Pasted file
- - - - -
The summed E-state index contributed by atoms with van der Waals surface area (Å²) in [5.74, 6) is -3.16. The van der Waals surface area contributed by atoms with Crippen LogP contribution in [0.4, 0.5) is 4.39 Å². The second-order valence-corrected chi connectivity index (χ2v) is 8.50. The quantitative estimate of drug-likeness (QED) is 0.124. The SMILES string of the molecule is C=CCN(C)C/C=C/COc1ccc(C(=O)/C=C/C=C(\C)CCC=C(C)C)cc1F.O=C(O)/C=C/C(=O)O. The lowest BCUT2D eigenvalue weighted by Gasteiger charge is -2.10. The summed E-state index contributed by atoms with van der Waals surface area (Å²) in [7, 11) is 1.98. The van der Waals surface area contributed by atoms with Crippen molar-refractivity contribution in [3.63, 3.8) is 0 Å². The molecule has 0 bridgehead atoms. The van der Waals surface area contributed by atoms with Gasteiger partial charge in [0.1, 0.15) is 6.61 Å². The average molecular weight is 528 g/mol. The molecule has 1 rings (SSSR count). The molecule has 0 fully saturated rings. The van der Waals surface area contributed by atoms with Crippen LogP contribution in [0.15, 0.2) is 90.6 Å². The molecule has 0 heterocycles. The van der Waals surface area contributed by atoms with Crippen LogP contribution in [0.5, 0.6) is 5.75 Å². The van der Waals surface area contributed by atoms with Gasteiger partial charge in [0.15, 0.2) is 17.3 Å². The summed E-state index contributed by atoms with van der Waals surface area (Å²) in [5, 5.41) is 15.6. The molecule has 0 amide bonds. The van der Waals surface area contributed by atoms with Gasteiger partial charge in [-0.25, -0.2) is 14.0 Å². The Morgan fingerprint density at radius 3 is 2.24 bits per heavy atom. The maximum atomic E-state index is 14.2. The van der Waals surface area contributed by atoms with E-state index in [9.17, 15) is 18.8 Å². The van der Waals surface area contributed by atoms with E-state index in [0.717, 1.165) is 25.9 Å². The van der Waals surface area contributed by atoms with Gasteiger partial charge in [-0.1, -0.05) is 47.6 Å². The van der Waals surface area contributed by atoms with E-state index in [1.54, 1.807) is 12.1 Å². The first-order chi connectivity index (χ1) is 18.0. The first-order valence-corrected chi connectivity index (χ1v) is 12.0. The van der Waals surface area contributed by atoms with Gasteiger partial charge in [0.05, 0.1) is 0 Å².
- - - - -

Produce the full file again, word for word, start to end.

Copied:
The summed E-state index contributed by atoms with van der Waals surface area (Å²) in [5.74, 6) is -3.16. The van der Waals surface area contributed by atoms with Crippen LogP contribution in [0.4, 0.5) is 4.39 Å². The second-order valence-corrected chi connectivity index (χ2v) is 8.50. The quantitative estimate of drug-likeness (QED) is 0.124. The SMILES string of the molecule is C=CCN(C)C/C=C/COc1ccc(C(=O)/C=C/C=C(\C)CCC=C(C)C)cc1F.O=C(O)/C=C/C(=O)O. The lowest BCUT2D eigenvalue weighted by Gasteiger charge is -2.10. The summed E-state index contributed by atoms with van der Waals surface area (Å²) in [7, 11) is 1.98. The van der Waals surface area contributed by atoms with Crippen molar-refractivity contribution in [3.63, 3.8) is 0 Å². The molecule has 0 bridgehead atoms. The van der Waals surface area contributed by atoms with Gasteiger partial charge in [0.1, 0.15) is 6.61 Å². The average molecular weight is 528 g/mol. The molecule has 1 rings (SSSR count). The molecule has 0 fully saturated rings. The van der Waals surface area contributed by atoms with Crippen LogP contribution in [0.15, 0.2) is 90.6 Å². The molecule has 0 heterocycles. The van der Waals surface area contributed by atoms with Crippen LogP contribution in [0.5, 0.6) is 5.75 Å². The van der Waals surface area contributed by atoms with Gasteiger partial charge in [0.15, 0.2) is 17.3 Å². The summed E-state index contributed by atoms with van der Waals surface area (Å²) in [5, 5.41) is 15.6. The molecule has 0 amide bonds. The van der Waals surface area contributed by atoms with Gasteiger partial charge in [-0.25, -0.2) is 14.0 Å². The Morgan fingerprint density at radius 3 is 2.24 bits per heavy atom. The maximum atomic E-state index is 14.2. The van der Waals surface area contributed by atoms with E-state index in [9.17, 15) is 18.8 Å². The van der Waals surface area contributed by atoms with E-state index in [0.717, 1.165) is 25.9 Å². The van der Waals surface area contributed by atoms with Gasteiger partial charge in [-0.1, -0.05) is 47.6 Å². The van der Waals surface area contributed by atoms with E-state index in [1.54, 1.807) is 12.1 Å². The first-order chi connectivity index (χ1) is 18.0. The first-order valence-corrected chi connectivity index (χ1v) is 12.0. The van der Waals surface area contributed by atoms with Gasteiger partial charge in [0.05, 0.1) is 0 Å².